Human Rights Law Case Study

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International Implementation of Human Rights Law

Each country has the obligation to implement human rights law within its jurisdiction properly done through municipal or regional courts.

ECOSOC has established two different procedures used by Human Rights Commission for responding to violations of human rights: (a) Confidential consideration under ECOSOC Resolution 1503 and (b) Public debate procedure under ECOSOC Resolution 1235

The 1235 Procedure

A. History, Nature and Significance


The Commission on Human Rights was established in 1946 as a subsidiary organ of ECOSOC. For its first twenty years, it took the view that it had no authority to take any action with regard to reported violations of human rights. A significant
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By resolution 1235 (XLII), ECOSOC authorized the Commission on Human Rights and the Subcommission ‘to examine information relevant to gross violations of human rights and fundamental freedoms’ and to ‘make a thorough study of situations which reveal a consistent pattern of violations of human rights and fundamental freedoms’ and to make recommendations.


Faced with allegations of human rights violations, particularly in apartheid South Africa, the Commission had to devise a system for the consideration of complaints. Two mechanisms emerged, the "1235" and "1503" procedures, adopted in 1959 and 1970, respectively, each named after the Economic and Social Council resolution establishing them. Both mechanisms dealt only with situations of gross human rights violations. The difference was that the "1235" procedure entailed a public discussion while "1503" remained confidential.

This procedure is primarily political in nature, in so far as their operation is ultimately dependent upon decisions being taken within the commission itself (which is composed of UN member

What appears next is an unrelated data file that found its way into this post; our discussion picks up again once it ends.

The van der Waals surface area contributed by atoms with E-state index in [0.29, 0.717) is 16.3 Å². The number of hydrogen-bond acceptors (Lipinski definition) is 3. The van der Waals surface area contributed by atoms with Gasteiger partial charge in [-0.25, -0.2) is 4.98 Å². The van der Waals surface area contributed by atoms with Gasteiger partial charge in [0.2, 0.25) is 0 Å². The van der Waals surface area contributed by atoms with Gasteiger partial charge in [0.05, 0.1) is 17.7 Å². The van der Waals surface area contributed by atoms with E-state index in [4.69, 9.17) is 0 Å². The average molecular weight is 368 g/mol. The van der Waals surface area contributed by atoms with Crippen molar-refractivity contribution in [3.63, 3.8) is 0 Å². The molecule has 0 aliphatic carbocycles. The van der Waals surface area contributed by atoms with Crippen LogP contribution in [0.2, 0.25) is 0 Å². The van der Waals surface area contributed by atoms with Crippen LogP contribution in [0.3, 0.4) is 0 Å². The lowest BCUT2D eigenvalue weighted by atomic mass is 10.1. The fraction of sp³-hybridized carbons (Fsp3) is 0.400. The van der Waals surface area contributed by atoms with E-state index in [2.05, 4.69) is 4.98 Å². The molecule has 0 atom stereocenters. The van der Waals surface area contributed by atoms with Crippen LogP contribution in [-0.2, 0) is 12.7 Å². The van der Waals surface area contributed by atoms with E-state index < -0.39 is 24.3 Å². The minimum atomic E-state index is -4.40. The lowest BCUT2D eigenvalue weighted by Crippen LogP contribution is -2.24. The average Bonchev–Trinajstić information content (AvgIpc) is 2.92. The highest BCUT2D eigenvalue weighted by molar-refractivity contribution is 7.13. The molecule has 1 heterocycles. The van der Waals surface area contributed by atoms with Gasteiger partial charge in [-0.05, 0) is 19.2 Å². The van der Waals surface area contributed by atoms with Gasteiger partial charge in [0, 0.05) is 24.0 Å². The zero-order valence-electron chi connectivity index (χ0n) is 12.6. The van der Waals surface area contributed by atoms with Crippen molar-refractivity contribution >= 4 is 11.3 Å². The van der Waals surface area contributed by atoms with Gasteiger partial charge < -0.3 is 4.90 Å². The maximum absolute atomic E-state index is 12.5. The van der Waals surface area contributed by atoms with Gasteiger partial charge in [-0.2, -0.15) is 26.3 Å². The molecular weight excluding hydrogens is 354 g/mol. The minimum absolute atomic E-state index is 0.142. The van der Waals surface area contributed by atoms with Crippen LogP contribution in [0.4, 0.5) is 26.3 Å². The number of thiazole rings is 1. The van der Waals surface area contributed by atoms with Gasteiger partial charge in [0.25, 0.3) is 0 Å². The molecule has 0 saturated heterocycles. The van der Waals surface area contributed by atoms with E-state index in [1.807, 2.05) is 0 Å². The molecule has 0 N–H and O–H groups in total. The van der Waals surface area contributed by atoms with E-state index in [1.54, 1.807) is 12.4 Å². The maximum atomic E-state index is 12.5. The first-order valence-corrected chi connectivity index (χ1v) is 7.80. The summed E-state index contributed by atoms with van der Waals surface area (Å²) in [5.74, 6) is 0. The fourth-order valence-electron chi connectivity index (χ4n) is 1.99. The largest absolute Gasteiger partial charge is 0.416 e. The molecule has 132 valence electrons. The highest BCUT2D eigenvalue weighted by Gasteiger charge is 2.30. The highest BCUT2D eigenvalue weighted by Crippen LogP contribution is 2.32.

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Based on its own study the Commission makes recommendations to the Economic and Security Council. Individuals cannot use the 1235 Procedure, although NGOs can access this mechanism.

Thus, it is actually one of the criticisms against this procedure is that the mechanism based on ECOSOC Resolution 1235 was rather selective. Only states that were accused of violating human rights were addressed by the condemning resolution of the CHR and the General Assembly. This was perceived by many developing countries as being unfair, since the exigencies of many of those states were not adequately taken up into consideration.

The Resolution authorized the Commission and its Subsidiary Commission on Prevention of Discrimination and Protection of Minorities to examine reports relevant to gross violations of human rights, whether the violations revealed a consistent pattern, and thereafter, make recommendations to ECOSOC. It also provide for a range of follow-up measures that includes the conduct of on-site visits to states and the drafting of reports by Country or Thematic Special Rapporteurs, Representatives, Experts and Working
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